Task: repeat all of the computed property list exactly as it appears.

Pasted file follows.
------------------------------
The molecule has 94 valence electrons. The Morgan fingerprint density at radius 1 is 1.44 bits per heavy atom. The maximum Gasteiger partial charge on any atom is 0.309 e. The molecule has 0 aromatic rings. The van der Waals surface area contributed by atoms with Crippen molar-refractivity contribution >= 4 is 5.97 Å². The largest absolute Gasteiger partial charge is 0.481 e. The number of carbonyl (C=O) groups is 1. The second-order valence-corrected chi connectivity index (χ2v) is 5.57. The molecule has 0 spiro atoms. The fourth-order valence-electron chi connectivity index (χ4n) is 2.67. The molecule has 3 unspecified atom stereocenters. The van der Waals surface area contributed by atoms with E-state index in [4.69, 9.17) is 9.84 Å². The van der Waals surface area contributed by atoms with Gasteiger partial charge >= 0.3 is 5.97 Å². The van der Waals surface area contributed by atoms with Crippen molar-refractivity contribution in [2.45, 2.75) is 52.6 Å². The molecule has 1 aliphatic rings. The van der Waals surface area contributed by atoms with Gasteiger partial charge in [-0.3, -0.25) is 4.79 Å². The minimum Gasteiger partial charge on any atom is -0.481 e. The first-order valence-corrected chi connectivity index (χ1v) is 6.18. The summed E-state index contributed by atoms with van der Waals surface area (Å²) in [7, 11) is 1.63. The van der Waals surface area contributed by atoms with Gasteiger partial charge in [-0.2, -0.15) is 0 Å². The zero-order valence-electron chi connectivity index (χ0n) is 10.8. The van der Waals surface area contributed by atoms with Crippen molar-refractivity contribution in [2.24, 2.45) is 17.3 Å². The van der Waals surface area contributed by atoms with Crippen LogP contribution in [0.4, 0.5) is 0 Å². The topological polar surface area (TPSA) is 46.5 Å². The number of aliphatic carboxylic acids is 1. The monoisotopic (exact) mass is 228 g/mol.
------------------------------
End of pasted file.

The molecule has 94 valence electrons. The Morgan fingerprint density at radius 1 is 1.44 bits per heavy atom. The maximum Gasteiger partial charge on any atom is 0.309 e. The molecule has 0 aromatic rings. The van der Waals surface area contributed by atoms with Crippen molar-refractivity contribution >= 4 is 5.97 Å². The largest absolute Gasteiger partial charge is 0.481 e. The number of carbonyl (C=O) groups is 1. The second-order valence-corrected chi connectivity index (χ2v) is 5.57. The molecule has 0 spiro atoms. The fourth-order valence-electron chi connectivity index (χ4n) is 2.67. The molecule has 3 unspecified atom stereocenters. The van der Waals surface area contributed by atoms with E-state index in [4.69, 9.17) is 9.84 Å². The van der Waals surface area contributed by atoms with Gasteiger partial charge >= 0.3 is 5.97 Å². The van der Waals surface area contributed by atoms with Crippen molar-refractivity contribution in [2.45, 2.75) is 52.6 Å². The molecule has 1 aliphatic rings. The van der Waals surface area contributed by atoms with Gasteiger partial charge in [-0.3, -0.25) is 4.79 Å². The minimum Gasteiger partial charge on any atom is -0.481 e. The first-order valence-corrected chi connectivity index (χ1v) is 6.18. The summed E-state index contributed by atoms with van der Waals surface area (Å²) in [7, 11) is 1.63. The van der Waals surface area contributed by atoms with Gasteiger partial charge in [-0.2, -0.15) is 0 Å². The zero-order valence-electron chi connectivity index (χ0n) is 10.8. The van der Waals surface area contributed by atoms with Crippen molar-refractivity contribution in [2.24, 2.45) is 17.3 Å². The van der Waals surface area contributed by atoms with Crippen LogP contribution in [0.4, 0.5) is 0 Å². The topological polar surface area (TPSA) is 46.5 Å². The number of aliphatic carboxylic acids is 1. The monoisotopic (exact) mass is 228 g/mol.